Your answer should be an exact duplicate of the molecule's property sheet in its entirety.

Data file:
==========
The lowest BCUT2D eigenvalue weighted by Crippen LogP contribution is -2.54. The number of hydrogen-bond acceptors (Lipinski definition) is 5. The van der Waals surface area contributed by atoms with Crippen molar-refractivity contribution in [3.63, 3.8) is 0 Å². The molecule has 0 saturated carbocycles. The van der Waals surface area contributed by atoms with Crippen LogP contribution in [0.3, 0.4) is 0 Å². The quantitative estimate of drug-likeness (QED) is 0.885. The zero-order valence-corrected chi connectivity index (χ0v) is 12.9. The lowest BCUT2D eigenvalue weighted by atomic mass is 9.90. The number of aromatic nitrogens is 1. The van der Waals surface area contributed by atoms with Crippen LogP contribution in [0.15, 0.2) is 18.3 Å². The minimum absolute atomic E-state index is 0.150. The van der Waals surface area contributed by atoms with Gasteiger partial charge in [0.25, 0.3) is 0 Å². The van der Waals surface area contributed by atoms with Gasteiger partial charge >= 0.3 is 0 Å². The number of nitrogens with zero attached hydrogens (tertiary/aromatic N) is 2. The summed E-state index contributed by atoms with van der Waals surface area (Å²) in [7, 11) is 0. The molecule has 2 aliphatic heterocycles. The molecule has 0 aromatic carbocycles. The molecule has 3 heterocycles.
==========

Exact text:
The lowest BCUT2D eigenvalue weighted by Crippen LogP contribution is -2.54. The number of hydrogen-bond acceptors (Lipinski definition) is 5. The van der Waals surface area contributed by atoms with Crippen molar-refractivity contribution in [3.63, 3.8) is 0 Å². The molecule has 0 saturated carbocycles. The van der Waals surface area contributed by atoms with Crippen LogP contribution in [0.3, 0.4) is 0 Å². The quantitative estimate of drug-likeness (QED) is 0.885. The zero-order valence-corrected chi connectivity index (χ0v) is 12.9. The lowest BCUT2D eigenvalue weighted by atomic mass is 9.90. The number of aromatic nitrogens is 1. The van der Waals surface area contributed by atoms with Crippen LogP contribution in [0.15, 0.2) is 18.3 Å². The minimum absolute atomic E-state index is 0.150. The van der Waals surface area contributed by atoms with Gasteiger partial charge in [0.25, 0.3) is 0 Å². The van der Waals surface area contributed by atoms with Gasteiger partial charge >= 0.3 is 0 Å². The number of nitrogens with zero attached hydrogens (tertiary/aromatic N) is 2. The summed E-state index contributed by atoms with van der Waals surface area (Å²) in [7, 11) is 0. The molecule has 2 aliphatic heterocycles. The molecule has 0 aromatic carbocycles. The molecule has 3 heterocycles.